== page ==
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Tanya for Sunday, 18 Tamuz, 5776 - July 24, 2016

Tanya
As Divided for a Leap Year

Tanya for 18 Tamuz

17 Tamuz, 5776 - July 23, 201619 Tamuz, 5776 - July 25, 2016


Chapter Four

[Certain penitential fasts, then, are to be actually undertaken, while others are to be redeemed through charity].

However, all we have said refers to the culmination of the atonement - to polishing the soul clean before G-d, [so that no vestige of former sin remains, after repentance], as cited above [1] from the Talmud, chapter 1 of Zevachim, where the olah sacrifice brought for transgressing a positive command is described as the gift offered [to the offended party] after an intercessor's successful plea.

[The above-mentioned fasts (or their counterpart in charity) serve a similar function].

But the beginning of the mitzvah of teshuvah and its core is a true and wholehearted return to G-d.

[As will soon become apparent, this "return (lit.:) until G-d" means returning until the point that one has restored completeness to Havayah, the Four-Letter Name of G-d, that is to be found within every Jewish soul.

The letters that comprise the Tetragrammaton are (in descending order) yud and hei, and vav and hei].

This must now be explained thoroughly and comprehensively.

Let us begin with the Zohar's interpretation [2] of teshuvah according to Sod, [the mystical approach to the Torah]:

"[Teshuvah is] tashuv hei [`the hei is to be returned.'

The function of teshuvah is to return the letter hei of the Divine Name Havayah - to reattach it to the level represented by the letter that precedes it, just as it was attached to it before the individual sinned].

[The reconnection of] the latter hei [to the preceding letter vav] is teshuvah tata'ah (`lower-level teshuvah');

[The reconnection of] the former hei [to the preceding letter yud] is teshuvah ila'ah (`higher-level teshuvah')."

We must also note that the Zohar states several times [3] that teshuvah is ineffective for violation of the covenant and for the wasteful emission of semen.

This is most astonishing, for [4] "nothing can stand in the way of teshuvah, even idolatry, incest, and so on."

[Jews are commanded to give up their lives rather than transgress these prohibitions, yet repentance atones even for them.

How, then, can it be that there are other sins for which repentance is ineffective]?

The Reishit Chochmah explains [5] that the intention of the Zohar is that though teshuvah tata'ah [the conventional level of repentance] is not effective, teshuvah ila'ah is.

To grasp even a minute glimmer [6] of this, we must preface what Scripture and our Sages say about [what is entailed by] excision and death by divine agency.

A violator of a sin punishable by excision would actually [7] die before his fiftieth year. [8]

In the case of death by divine agency he would actually [9] die before sixty, like the prophet Chananiah ben Azur in Jeremiah. [10]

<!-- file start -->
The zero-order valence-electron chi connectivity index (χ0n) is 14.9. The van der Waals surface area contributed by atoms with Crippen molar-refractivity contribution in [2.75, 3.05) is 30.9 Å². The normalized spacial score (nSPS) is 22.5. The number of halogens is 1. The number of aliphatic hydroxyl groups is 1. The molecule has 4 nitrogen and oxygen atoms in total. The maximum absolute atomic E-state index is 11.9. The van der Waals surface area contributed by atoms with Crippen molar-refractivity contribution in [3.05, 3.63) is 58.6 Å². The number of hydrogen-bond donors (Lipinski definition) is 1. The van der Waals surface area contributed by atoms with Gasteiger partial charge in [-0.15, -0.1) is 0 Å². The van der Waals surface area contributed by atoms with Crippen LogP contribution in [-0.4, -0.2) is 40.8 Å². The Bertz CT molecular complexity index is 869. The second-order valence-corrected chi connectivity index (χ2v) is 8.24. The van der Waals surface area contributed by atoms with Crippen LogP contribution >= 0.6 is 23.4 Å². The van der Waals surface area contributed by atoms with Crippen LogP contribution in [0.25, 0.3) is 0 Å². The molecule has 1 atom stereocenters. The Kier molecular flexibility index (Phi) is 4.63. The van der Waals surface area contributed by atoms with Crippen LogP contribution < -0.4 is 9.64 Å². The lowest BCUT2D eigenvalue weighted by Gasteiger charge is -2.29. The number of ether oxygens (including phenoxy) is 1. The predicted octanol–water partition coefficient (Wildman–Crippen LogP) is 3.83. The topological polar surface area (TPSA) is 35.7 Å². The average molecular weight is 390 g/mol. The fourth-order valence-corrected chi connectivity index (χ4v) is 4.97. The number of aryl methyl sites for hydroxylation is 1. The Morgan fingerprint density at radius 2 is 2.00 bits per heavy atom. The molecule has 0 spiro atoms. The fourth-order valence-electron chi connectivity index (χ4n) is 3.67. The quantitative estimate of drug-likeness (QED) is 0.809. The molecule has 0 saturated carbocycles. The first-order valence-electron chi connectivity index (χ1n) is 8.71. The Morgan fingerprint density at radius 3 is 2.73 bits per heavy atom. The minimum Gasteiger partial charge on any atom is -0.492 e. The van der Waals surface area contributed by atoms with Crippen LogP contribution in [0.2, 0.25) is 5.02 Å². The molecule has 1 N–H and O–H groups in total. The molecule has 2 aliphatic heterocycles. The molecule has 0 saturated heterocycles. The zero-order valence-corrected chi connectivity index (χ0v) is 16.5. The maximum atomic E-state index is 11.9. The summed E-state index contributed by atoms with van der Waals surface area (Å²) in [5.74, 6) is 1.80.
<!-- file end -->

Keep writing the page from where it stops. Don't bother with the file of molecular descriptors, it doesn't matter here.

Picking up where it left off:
[As a result of his false prophecy, G-d told him, "I shall banish you from the face of the earth...." This resulted in his actual death].

[11] (Indeed, there have been instances in which the punishment of death by divine agency was also meted out instantly, as with Er and Onan.)

[This involved a sin incurring death by divine agency. [12]

In any event, both Scripture and the Sages attest that those guilty of sins punishable by excision or death by divine agency would actually die before they reached the age of fifty or sixty.

This leads to the following question]:

But in every generation there are so many individuals liable to excision and death who nevertheless enjoy extended and pleasant [13] days and years!?

   

Notes:

  1. (Back to text) Beginning of chapter 2 ... See also Likutei Sichot, Vol. XIX,

    p. 401, note 12, and the marginal comment on this note.

  2. (Back to text) III, 122a.

  3. (Back to text) Zohar I, 60a, 219b; Zohar II, 214b.

  4. (Back to text) Note of the Rebbe Shlita: "Rambam, conclusion of chapter 3 of Hilchot Teshuvah, following Yerushalmi, Peah 1:1; Zohar Chadash, conclusion of Parshat Bereishit."

  5. (Back to text) Shaar HaKedushah, chapter 17.

  6. (Back to text) Note of the Rebbe Shlita: "Perhaps this expression is used (as opposed to, say, me-at min ha-me-at) because the former term (me-at) suggests that the extent of understanding is minute, while the latter term (miz-er) suggests that qualitatively too this understanding is a mere glimmer."

  7. (Back to text) Note of the Rebbe Shlita: "Possibly the Alter Rebbe's intention here is to negate the opinion of the Ramban at the end of Parshat Acharei."

    The Ramban says there that it is sometimes possible that violators liable to excision "are not punished by physical excision; sometimes they may live to a ripe old age."

    In specifying here that they would "actually" die, the Alter Rebbe evidently seeks to negate this opinion.

  8. (Back to text) Note of the Rebbe Shlita: "As in Yerushalmi, Bikkurim, beginning of chapter 2, as explained in Tosafot, s.v. karet, Shabbat 25a."

  9. (Back to text) Note of the Rebbe Shlita: "As above" - i.e., as in footnote 7.

  10. (Back to text) Chapter 28.

  11. (Back to text) Parentheses are in the original text.

  12. (Back to text) Note of the Rebbe Shlita: "See above, end of chapter 1."

  13. (Back to text) Asked why the Alter Rebbe added the word "pleasant", the Rebbe Shlita replied that this was done "in order to rule out the (labored) interpretation that this punishment was undergone by virtue of their having suffered poverty or the like, which is also called `death' in Scripture (Shmot 4:19) and in Rabbinic terminology (quoted in Rashi, ad loc.)."



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